In accordance with one aspect of the present invention a water vending system is disclosed. The water vending system includes a water vapor distillation apparatus and a dispensing device, wherein the dispensing device is in fluid communication with the water vapor distillation apparatus and whereby product water from the water vapor distillation apparatus is dispensed by the dispensing device. The water vapor distillation apparatus also includes a programmable logic controller for controlling the dispensing device and the water vapor distillation apparatus. Some embodiments of this aspect of the present invention may include one or more of the following: a multi-purpose interface comprising at least one conductivity sensor; and/or a proximity sensor, the proximity sensor sends a signal to the programmable logic controller to dispense water. Some embodiments of this aspect of the present invention may include where the water vapor distillation apparatus includes a source fluid input and an evaporator condenser. The evaporator condenser includes a substantially cylindrical housing and and a plurality of tubes in the housing. The source water input is fluidly connected to the evaporator condenser and the evaporator condenser transforms source water into steam and transforms compressed steam into product water. The water vapor distillation apparatus also includes a heat exchanger fluidly connected to said source water input and a product water output. The heat exchanger includes an outer tube and at least one inner tube. The water vapor distillation apparatus also includes a regenerative blower fluidly connected to the evaporator condenser. The regenerative blower compresses steam, and whereby the compressed steam flows to the evaporative condenser where compressed steam is transformed into product water. In accordance with one aspect of the present invention, a water vending apparatus having a purification system includes a dispensing system and water vapor distillation apparatus. The dispensing system is fluidly coupled to the water vapor distillation apparatus such that purified water may be distributed to a vendee-supplied vessel positioned at a filling station. A filling operation, or transfer of purified water to a vessel, is initiated through use of a control panel located on the external housing of the vending apparatus.
The control panel may send a fill request signal to dispensing control circuitry, which, upon analysis of other various electrical signals, may allow purified water to flow through a predetermined network of conduits and into a vessel. Docket No H56VVO
Some embodiments of this aspect of the present invention may include one or more of the following. Multiple fill stations from which a vendee may conveniently fill an array of varying vessel sizes. A multipurpose interface may be included. A multipurpose interface is capable of distributing chilled water to drinking glass-sized vessels, as well as, providing vendees or prospective vendees a means of testing the purity level of local or vending apparatus water; a molding apparatus may be incorporated into the vending apparatus system. With this configuration, water bottles are manufactured within the molding apparatus from preformed parison, filled with purified water, and dispensed. Additives may be mixed into purified water to further enhance the taste and/or purpose of the water or beverage. Use of additives may require integration of mixing and storage components into the exemplary water vending apparatus. Logic instructions associated with choosing and controlling additives may also be added to control circuitry. The water vending apparatus may be operated upon input of currency to a currency receiving module. Some embodiments of this aspect of the present invention may include one or more of the following. The water vending may be scalable. In differing markets, demand for a water vending apparatus may vary, giving rise to a larger or smaller apparatus performing essentially the same functions. A scaled down water vending apparatus may include scaled down dispensing and purification system components to accommodate a lesser production rate, for example. A scaled up water vending apparatus may include scaled up dispensing and purification components, or utilization of more than one purification system. The water vending apparatus may be divided into separate portions such that one or more portions may be operated remotely with respect to one or more other portions. Remote operation may necessitate extended conduits and control leads, greater pump head pressure, and/or integration of wireless communication components and protocols. The water vending apparatus may include a scale indicator to aid in preventing sedimentary buildup on surfaces exposed to hard water. The water vending apparatus may incorporate an extension hose and corresponding fill control apparatus. A filling hose may be beneficial in extending operable filling radius and general filling capability.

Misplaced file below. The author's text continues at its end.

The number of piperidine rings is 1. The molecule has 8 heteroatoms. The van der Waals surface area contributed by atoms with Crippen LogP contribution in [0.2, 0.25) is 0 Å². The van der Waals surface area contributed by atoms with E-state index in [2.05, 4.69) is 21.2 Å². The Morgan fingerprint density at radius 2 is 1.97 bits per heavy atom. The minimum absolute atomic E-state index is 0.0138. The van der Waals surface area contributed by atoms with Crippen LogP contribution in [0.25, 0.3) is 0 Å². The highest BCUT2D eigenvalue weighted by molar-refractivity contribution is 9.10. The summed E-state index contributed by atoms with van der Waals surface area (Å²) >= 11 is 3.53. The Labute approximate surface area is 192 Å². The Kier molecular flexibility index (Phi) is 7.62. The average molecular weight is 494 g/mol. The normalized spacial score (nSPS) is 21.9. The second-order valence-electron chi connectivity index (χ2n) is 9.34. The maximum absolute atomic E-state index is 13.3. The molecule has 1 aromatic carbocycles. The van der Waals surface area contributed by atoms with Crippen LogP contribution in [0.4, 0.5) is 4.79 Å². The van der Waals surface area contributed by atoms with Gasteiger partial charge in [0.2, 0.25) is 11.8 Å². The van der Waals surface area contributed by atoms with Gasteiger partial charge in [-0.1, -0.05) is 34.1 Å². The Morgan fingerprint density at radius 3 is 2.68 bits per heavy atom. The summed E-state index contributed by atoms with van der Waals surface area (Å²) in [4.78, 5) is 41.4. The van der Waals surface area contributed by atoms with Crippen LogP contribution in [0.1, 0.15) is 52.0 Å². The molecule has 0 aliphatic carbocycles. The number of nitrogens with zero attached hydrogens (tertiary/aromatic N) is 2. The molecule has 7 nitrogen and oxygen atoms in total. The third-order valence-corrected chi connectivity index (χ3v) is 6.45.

These aspects of the invention are not meant to be exclusive and other features, aspects, and advantages of the present invention will be readily apparent to those of ordinary skill in the art when read in conjunction with the appended claims and accompanying drawings. Docket No. H56WO